Your potential clients like to be heard, not bossed around. How do you feel when someone pops into your newsfeed telling you to buy something? Icky, right? Your first job is to listen and provide value however you can. It’s way too early to monetize your audience’s interest.
But that doesn’t mean your free content is random. Everything you do has the end in mind. Every post, video, or status update should have a call to action to sign up for your email list. I follow people on Instagram who just post pictures of their food, or a sweaty selfie saying they just trained their arms. How does that positively affect your avatar’s life? What problem is solved by your avocado toast or veiny arm?
As you start to build your audience, you need to understand what your ideal client wants from you. What’s her first problem? What’s she struggling with? The easiest way to find out is to ask. Send an email to your list saying, “Tell me your number-one goal, and why you’re struggling to achieve it.”
The answers you get will be all over the place, as you’d expect. Your challenge is to find the most representative responses from the ones who most resemble your avatar.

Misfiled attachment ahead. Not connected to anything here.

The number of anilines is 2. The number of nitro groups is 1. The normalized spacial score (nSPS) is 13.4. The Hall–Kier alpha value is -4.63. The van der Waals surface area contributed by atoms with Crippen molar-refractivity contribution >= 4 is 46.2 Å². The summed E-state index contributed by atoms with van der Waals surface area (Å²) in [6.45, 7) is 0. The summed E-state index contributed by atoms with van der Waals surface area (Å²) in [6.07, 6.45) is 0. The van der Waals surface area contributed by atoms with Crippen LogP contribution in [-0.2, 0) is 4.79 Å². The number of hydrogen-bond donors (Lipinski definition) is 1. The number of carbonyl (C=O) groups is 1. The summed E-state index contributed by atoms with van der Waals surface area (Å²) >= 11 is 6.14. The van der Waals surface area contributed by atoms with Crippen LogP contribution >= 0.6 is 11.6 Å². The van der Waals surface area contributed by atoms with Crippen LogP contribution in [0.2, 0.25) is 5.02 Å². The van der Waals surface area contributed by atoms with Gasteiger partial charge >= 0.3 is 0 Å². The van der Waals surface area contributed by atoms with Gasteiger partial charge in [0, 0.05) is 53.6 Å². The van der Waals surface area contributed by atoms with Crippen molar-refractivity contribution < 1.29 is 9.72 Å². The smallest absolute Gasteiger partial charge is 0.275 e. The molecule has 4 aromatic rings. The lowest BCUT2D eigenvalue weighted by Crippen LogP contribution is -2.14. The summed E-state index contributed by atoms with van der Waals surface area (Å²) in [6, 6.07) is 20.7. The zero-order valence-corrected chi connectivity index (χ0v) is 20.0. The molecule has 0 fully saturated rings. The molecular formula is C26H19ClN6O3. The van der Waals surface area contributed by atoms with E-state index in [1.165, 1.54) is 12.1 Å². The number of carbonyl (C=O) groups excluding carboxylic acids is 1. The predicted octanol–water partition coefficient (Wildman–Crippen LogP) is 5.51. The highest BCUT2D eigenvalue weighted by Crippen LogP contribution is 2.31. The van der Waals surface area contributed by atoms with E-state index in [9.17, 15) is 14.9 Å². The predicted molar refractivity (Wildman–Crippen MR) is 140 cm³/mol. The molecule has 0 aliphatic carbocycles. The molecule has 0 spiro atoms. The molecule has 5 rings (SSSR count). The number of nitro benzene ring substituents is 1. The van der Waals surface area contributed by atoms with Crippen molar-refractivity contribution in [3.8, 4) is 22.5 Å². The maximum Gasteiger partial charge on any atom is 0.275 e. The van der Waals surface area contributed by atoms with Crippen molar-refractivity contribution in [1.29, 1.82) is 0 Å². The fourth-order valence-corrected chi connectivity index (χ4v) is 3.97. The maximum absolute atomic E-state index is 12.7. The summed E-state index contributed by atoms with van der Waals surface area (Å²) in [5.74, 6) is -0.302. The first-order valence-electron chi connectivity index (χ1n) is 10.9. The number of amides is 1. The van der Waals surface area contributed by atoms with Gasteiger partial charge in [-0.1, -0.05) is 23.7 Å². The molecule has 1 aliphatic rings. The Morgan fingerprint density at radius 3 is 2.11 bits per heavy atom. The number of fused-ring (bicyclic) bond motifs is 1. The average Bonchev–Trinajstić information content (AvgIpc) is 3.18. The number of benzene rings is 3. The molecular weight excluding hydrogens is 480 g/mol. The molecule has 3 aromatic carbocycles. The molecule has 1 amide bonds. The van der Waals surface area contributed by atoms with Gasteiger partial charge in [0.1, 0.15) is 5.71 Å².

Whatever it is, send a return email saying exactly what they told you. They’ll say, “You read my mind!” And you’ll have an audience that’s ready to settle into a relationship with you.
3. Get a quick win
Suppose you get several variations on this response: “I want to lose 10 pounds in 12 weeks, but I don’t want to give up wine or chocolate.”
Your audience just literally gave you the copy to sell your program!
While you develop that program, you want to help your followers get a quick win, a step toward solving their number-one problem. There are lots of ways to do it—free challenges, sample workouts, easy meal ideas. Your goal is to establish your authority and continue building your audience.
The value you provide with those quick wins goes both ways. Your audience helps you refine your program and prove it works.